creative commons/Douglas Coult
Seattle's Space Needle will celebrate its 50th anniversary with a midlife crisis dye job in the hue of Galaxy Gold.
Created for the 1962 World's Fair, Prince Charles famously called the orange-gold color garish, saying it was like the protective paint used on bridges.
Despite its lackluster reception 50 years ago, The Space Needle enthusiastically announced on Monday that it was going retro in preparation for the 50th anniversary on Saturday, April 21.
Gold is, after all, the traditional gift for 50-year-anniversary celebrations.
Construction of the 605-foot Seattle icon was remarkably fast, earning it the nickname the 400-day wonder. Upon completion, it was the tallest structure west of the Mississippi River.
With its hourglass form and flying saucer top, the building embodied the era, symbolizing the optimism of the United States in the throes of the space race.
Knute Berger, writer in residence at The Space Needle, said 50 years later, the needle feels much the same.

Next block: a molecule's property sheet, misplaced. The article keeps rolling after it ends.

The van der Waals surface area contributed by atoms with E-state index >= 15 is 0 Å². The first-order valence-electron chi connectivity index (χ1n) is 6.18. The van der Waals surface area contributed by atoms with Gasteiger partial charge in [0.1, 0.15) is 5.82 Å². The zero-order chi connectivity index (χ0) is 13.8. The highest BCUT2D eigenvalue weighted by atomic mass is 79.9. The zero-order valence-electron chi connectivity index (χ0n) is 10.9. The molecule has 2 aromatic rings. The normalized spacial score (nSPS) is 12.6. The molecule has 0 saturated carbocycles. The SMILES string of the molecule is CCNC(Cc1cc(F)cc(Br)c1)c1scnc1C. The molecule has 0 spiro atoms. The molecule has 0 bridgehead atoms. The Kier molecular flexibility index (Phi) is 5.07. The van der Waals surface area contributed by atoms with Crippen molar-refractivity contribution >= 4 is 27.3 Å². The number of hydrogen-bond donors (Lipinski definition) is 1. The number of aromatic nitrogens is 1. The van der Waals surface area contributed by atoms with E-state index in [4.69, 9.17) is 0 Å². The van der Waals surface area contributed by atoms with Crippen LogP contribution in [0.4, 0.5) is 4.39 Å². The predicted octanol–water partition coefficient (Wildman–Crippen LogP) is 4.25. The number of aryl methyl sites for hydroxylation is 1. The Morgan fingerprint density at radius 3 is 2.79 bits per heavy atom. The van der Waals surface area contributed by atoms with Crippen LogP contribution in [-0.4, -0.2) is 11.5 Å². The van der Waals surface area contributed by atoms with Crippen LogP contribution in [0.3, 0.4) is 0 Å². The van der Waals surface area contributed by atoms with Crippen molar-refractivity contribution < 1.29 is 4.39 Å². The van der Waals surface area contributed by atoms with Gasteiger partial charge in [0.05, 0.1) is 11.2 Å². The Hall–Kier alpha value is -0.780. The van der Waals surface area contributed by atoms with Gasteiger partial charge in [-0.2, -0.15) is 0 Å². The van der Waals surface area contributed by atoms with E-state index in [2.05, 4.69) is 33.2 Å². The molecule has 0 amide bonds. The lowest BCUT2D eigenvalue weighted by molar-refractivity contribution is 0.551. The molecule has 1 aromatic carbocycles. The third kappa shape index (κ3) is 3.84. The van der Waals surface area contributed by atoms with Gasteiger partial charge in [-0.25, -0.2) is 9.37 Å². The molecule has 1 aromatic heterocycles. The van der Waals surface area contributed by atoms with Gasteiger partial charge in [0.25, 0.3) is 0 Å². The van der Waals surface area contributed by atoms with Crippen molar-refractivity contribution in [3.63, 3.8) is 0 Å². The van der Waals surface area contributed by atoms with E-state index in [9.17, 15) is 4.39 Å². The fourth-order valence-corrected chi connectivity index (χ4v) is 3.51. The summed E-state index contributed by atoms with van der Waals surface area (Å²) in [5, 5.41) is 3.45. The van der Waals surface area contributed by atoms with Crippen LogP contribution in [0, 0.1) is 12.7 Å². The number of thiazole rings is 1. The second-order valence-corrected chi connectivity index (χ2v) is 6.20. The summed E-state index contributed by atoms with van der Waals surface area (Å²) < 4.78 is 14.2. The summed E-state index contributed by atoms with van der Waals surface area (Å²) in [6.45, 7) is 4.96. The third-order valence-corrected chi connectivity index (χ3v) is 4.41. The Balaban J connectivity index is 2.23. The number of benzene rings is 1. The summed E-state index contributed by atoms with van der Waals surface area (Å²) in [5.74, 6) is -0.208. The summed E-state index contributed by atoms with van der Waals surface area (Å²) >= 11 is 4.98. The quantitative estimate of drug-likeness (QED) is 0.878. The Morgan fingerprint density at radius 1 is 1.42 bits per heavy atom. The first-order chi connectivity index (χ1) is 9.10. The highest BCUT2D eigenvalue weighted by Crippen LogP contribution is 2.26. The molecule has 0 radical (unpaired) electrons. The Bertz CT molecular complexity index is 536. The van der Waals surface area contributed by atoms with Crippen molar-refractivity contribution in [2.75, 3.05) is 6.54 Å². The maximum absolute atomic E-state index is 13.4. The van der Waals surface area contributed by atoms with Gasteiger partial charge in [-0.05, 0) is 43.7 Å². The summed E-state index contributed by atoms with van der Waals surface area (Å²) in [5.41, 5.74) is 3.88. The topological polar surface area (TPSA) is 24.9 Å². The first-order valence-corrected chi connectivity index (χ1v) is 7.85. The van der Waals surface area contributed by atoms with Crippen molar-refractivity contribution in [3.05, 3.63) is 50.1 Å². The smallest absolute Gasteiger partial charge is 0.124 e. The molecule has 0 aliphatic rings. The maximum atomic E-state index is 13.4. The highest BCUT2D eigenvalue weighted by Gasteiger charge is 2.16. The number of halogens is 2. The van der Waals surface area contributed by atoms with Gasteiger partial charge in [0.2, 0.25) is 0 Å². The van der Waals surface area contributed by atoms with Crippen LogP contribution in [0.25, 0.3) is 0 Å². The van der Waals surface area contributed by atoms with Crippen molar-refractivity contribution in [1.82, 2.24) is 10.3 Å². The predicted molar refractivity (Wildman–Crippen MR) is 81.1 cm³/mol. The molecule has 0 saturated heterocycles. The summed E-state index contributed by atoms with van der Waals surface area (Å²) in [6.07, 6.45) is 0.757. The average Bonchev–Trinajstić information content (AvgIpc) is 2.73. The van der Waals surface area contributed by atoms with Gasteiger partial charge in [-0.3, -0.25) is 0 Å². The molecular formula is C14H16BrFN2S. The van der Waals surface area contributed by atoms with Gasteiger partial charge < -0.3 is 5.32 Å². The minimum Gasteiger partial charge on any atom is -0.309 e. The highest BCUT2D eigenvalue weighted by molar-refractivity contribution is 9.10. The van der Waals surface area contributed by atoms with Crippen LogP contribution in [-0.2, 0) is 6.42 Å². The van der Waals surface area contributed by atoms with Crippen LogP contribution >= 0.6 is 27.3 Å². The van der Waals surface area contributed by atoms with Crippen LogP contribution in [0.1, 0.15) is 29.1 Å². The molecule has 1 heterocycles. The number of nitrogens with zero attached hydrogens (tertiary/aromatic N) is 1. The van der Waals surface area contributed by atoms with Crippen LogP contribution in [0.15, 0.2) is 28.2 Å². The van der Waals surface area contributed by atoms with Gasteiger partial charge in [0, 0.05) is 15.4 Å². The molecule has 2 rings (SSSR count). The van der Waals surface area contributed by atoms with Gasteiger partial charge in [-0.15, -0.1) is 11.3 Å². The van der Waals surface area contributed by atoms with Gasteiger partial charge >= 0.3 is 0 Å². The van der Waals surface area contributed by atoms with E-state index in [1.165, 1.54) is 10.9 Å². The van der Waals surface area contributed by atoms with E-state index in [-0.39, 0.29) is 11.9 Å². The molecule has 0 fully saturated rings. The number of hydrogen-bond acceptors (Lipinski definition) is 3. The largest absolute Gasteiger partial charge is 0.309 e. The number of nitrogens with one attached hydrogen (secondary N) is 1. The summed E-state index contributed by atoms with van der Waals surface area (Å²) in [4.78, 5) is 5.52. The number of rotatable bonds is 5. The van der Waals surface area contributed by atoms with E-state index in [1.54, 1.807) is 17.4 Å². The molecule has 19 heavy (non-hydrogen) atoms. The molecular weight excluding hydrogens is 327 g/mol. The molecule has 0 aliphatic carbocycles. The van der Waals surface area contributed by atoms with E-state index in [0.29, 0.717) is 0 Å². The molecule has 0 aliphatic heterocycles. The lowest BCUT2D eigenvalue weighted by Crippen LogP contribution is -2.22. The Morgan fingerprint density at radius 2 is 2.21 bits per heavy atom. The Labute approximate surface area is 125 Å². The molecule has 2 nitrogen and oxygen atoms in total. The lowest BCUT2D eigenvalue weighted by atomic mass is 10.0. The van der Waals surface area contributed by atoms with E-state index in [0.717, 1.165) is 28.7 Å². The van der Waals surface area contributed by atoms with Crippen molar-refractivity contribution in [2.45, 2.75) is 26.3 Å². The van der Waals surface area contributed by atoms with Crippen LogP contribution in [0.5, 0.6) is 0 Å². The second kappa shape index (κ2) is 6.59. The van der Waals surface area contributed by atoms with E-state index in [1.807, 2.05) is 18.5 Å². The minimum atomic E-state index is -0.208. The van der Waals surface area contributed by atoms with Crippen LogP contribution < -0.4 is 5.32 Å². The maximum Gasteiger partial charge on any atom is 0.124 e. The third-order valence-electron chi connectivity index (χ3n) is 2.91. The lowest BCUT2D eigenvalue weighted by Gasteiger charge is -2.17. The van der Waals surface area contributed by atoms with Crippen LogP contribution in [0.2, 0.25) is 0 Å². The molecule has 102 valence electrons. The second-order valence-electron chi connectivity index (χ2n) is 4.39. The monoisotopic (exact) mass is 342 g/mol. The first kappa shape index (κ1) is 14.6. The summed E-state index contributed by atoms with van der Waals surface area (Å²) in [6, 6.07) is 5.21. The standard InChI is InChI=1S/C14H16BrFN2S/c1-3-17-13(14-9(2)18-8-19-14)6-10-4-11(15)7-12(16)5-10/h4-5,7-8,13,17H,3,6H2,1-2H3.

If you come on a busy day to the observation deck or the restaurant it's just like 1962, Berger told local station KING-TV, Seattle. The elevator ride up, the food, the crowds of people speaking different languages -- it's a real World's Fair experience.
At the top is the rotating SkyCity restaurant, which offers views not only of Downtown Seattle, but also the Olympic and Cascade Mountains, Mount Rainier, Mount Baker, and surrounding islands.
Berger is in the process of interviewing people for a book he's writing to commemorate the Needle's 50th Anniversary.
Two generations of 1962 World's Fair families applied the first strokes of paint on Tuesday. The Space Needle's makeover is scheduled to be completed by Saturday and remain on the roof through the summer. The symbolic gesture kicks off a week of celebrations.
This is not the first time the space needle has received a temporary makeover. Aside from the numerous flags and icons that have graced the top, it donned the UW Huskies logo in 1992 after they won the Rose Bowl and turned into a giant Wheel of Fortune in the late 90's.
Mark Johanson is the travel editor at the International Business Times. He has traveled to and written about more than 30 nations and territories on every continent except...